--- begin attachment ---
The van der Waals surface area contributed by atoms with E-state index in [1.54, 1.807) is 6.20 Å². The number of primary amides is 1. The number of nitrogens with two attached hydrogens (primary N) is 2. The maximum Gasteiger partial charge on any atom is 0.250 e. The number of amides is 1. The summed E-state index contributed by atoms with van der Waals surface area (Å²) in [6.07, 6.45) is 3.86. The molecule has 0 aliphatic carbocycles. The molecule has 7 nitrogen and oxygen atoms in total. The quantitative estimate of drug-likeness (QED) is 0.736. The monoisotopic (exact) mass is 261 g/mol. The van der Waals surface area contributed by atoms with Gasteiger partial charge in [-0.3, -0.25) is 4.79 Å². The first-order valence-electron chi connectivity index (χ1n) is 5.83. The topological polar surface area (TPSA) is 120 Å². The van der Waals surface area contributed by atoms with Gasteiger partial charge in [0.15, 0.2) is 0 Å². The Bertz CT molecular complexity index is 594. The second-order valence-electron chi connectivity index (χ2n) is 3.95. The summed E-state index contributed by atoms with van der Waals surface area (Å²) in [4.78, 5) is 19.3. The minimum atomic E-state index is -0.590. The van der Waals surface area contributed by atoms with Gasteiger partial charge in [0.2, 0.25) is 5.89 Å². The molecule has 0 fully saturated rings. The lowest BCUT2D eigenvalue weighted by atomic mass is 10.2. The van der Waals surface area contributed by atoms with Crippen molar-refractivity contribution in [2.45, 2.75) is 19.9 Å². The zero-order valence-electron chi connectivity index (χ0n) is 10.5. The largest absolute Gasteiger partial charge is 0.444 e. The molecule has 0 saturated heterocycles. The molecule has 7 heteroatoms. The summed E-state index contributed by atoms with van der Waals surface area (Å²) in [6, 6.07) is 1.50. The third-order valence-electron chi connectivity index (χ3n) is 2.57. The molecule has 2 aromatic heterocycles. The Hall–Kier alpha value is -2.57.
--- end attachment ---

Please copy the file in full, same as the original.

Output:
The van der Waals surface area contributed by atoms with E-state index in [1.54, 1.807) is 6.20 Å². The number of primary amides is 1. The number of nitrogens with two attached hydrogens (primary N) is 2. The maximum Gasteiger partial charge on any atom is 0.250 e. The number of amides is 1. The summed E-state index contributed by atoms with van der Waals surface area (Å²) in [6.07, 6.45) is 3.86. The molecule has 0 aliphatic carbocycles. The molecule has 7 nitrogen and oxygen atoms in total. The quantitative estimate of drug-likeness (QED) is 0.736. The monoisotopic (exact) mass is 261 g/mol. The van der Waals surface area contributed by atoms with Gasteiger partial charge in [-0.3, -0.25) is 4.79 Å². The first-order valence-electron chi connectivity index (χ1n) is 5.83. The topological polar surface area (TPSA) is 120 Å². The van der Waals surface area contributed by atoms with Gasteiger partial charge in [0.15, 0.2) is 0 Å². The Bertz CT molecular complexity index is 594. The second-order valence-electron chi connectivity index (χ2n) is 3.95. The summed E-state index contributed by atoms with van der Waals surface area (Å²) in [4.78, 5) is 19.3. The minimum atomic E-state index is -0.590. The van der Waals surface area contributed by atoms with Gasteiger partial charge in [0.2, 0.25) is 5.89 Å². The molecule has 0 fully saturated rings. The lowest BCUT2D eigenvalue weighted by atomic mass is 10.2. The van der Waals surface area contributed by atoms with Crippen molar-refractivity contribution in [2.45, 2.75) is 19.9 Å². The zero-order valence-electron chi connectivity index (χ0n) is 10.5. The largest absolute Gasteiger partial charge is 0.444 e. The molecule has 0 saturated heterocycles. The molecule has 7 heteroatoms. The summed E-state index contributed by atoms with van der Waals surface area (Å²) in [6, 6.07) is 1.50. The third-order valence-electron chi connectivity index (χ3n) is 2.57. The molecule has 2 aromatic heterocycles. The Hall–Kier alpha value is -2.57.